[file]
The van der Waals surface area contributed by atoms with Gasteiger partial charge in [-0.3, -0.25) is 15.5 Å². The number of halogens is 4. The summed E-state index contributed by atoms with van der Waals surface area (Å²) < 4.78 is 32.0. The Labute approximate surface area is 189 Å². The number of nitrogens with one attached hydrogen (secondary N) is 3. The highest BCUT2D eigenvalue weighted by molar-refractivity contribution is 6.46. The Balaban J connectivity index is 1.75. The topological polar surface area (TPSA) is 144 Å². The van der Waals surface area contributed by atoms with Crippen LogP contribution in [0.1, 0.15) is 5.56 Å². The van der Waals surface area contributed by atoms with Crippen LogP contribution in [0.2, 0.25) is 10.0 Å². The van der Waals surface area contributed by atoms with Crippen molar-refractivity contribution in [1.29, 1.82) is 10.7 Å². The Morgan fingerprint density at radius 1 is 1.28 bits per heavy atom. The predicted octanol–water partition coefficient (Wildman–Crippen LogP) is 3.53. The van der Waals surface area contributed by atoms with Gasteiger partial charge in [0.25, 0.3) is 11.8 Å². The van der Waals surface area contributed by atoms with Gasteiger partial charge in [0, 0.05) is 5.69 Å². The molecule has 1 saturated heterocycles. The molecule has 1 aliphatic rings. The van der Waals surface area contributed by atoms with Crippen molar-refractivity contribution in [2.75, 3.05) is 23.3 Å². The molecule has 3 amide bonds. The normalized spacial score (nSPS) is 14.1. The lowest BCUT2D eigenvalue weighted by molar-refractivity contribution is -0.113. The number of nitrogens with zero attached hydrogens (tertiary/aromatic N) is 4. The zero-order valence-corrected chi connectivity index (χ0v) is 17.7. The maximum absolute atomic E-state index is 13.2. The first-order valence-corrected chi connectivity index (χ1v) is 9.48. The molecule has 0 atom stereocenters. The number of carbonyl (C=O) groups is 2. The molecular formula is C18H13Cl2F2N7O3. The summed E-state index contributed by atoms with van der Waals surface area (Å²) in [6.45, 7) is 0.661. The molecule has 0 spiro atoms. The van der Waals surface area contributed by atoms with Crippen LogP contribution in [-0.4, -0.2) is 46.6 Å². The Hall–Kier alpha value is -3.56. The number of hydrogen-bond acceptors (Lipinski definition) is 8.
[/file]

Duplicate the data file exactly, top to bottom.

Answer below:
The van der Waals surface area contributed by atoms with Gasteiger partial charge in [-0.3, -0.25) is 15.5 Å². The number of halogens is 4. The summed E-state index contributed by atoms with van der Waals surface area (Å²) < 4.78 is 32.0. The Labute approximate surface area is 189 Å². The number of nitrogens with one attached hydrogen (secondary N) is 3. The highest BCUT2D eigenvalue weighted by molar-refractivity contribution is 6.46. The Balaban J connectivity index is 1.75. The topological polar surface area (TPSA) is 144 Å². The van der Waals surface area contributed by atoms with Crippen LogP contribution in [0.1, 0.15) is 5.56 Å². The van der Waals surface area contributed by atoms with Crippen LogP contribution in [0.2, 0.25) is 10.0 Å². The van der Waals surface area contributed by atoms with Crippen molar-refractivity contribution in [1.29, 1.82) is 10.7 Å². The Morgan fingerprint density at radius 1 is 1.28 bits per heavy atom. The predicted octanol–water partition coefficient (Wildman–Crippen LogP) is 3.53. The van der Waals surface area contributed by atoms with Gasteiger partial charge in [0.25, 0.3) is 11.8 Å². The van der Waals surface area contributed by atoms with Gasteiger partial charge in [0, 0.05) is 5.69 Å². The molecule has 1 saturated heterocycles. The molecule has 1 aliphatic rings. The van der Waals surface area contributed by atoms with Crippen molar-refractivity contribution in [2.75, 3.05) is 23.3 Å². The molecule has 3 amide bonds. The normalized spacial score (nSPS) is 14.1. The lowest BCUT2D eigenvalue weighted by molar-refractivity contribution is -0.113. The number of nitrogens with zero attached hydrogens (tertiary/aromatic N) is 4. The zero-order valence-corrected chi connectivity index (χ0v) is 17.7. The maximum absolute atomic E-state index is 13.2. The first-order valence-corrected chi connectivity index (χ1v) is 9.48. The molecule has 0 atom stereocenters. The number of carbonyl (C=O) groups is 2. The molecular formula is C18H13Cl2F2N7O3. The summed E-state index contributed by atoms with van der Waals surface area (Å²) in [6.45, 7) is 0.661. The molecule has 0 spiro atoms. The van der Waals surface area contributed by atoms with Crippen LogP contribution in [-0.4, -0.2) is 46.6 Å². The Hall–Kier alpha value is -3.56. The number of hydrogen-bond acceptors (Lipinski definition) is 8.